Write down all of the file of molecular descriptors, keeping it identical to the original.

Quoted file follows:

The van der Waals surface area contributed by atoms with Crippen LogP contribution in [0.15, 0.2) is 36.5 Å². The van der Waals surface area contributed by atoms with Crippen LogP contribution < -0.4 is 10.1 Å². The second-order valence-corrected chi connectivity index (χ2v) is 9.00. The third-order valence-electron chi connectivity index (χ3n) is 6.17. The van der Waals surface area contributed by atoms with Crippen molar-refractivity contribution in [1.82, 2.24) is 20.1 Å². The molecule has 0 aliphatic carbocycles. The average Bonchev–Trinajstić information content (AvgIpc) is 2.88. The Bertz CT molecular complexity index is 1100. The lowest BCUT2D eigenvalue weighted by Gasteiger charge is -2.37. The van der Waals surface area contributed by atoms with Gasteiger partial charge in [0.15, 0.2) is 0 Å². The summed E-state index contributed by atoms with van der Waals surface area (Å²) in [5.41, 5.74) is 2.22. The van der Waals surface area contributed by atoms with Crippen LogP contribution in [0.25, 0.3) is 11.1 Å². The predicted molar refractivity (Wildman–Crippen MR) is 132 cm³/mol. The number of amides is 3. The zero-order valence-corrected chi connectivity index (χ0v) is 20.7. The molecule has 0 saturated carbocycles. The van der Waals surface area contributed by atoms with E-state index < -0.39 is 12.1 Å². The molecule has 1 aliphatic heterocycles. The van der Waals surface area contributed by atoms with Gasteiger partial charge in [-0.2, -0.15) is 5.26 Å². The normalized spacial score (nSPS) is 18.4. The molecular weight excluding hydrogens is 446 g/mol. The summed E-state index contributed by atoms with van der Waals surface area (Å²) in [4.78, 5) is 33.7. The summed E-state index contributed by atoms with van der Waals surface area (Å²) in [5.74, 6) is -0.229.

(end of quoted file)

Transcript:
The van der Waals surface area contributed by atoms with Crippen LogP contribution in [0.15, 0.2) is 36.5 Å². The van der Waals surface area contributed by atoms with Crippen LogP contribution < -0.4 is 10.1 Å². The second-order valence-corrected chi connectivity index (χ2v) is 9.00. The third-order valence-electron chi connectivity index (χ3n) is 6.17. The van der Waals surface area contributed by atoms with Crippen molar-refractivity contribution in [1.82, 2.24) is 20.1 Å². The molecule has 0 aliphatic carbocycles. The average Bonchev–Trinajstić information content (AvgIpc) is 2.88. The Bertz CT molecular complexity index is 1100. The lowest BCUT2D eigenvalue weighted by Gasteiger charge is -2.37. The van der Waals surface area contributed by atoms with Gasteiger partial charge in [0.15, 0.2) is 0 Å². The summed E-state index contributed by atoms with van der Waals surface area (Å²) in [5.41, 5.74) is 2.22. The van der Waals surface area contributed by atoms with Crippen LogP contribution in [0.25, 0.3) is 11.1 Å². The predicted molar refractivity (Wildman–Crippen MR) is 132 cm³/mol. The number of amides is 3. The zero-order valence-corrected chi connectivity index (χ0v) is 20.7. The molecule has 0 saturated carbocycles. The van der Waals surface area contributed by atoms with E-state index < -0.39 is 12.1 Å². The molecule has 1 aliphatic heterocycles. The van der Waals surface area contributed by atoms with Gasteiger partial charge in [-0.2, -0.15) is 5.26 Å². The normalized spacial score (nSPS) is 18.4. The molecular weight excluding hydrogens is 446 g/mol. The summed E-state index contributed by atoms with van der Waals surface area (Å²) in [4.78, 5) is 33.7. The summed E-state index contributed by atoms with van der Waals surface area (Å²) in [5.74, 6) is -0.229.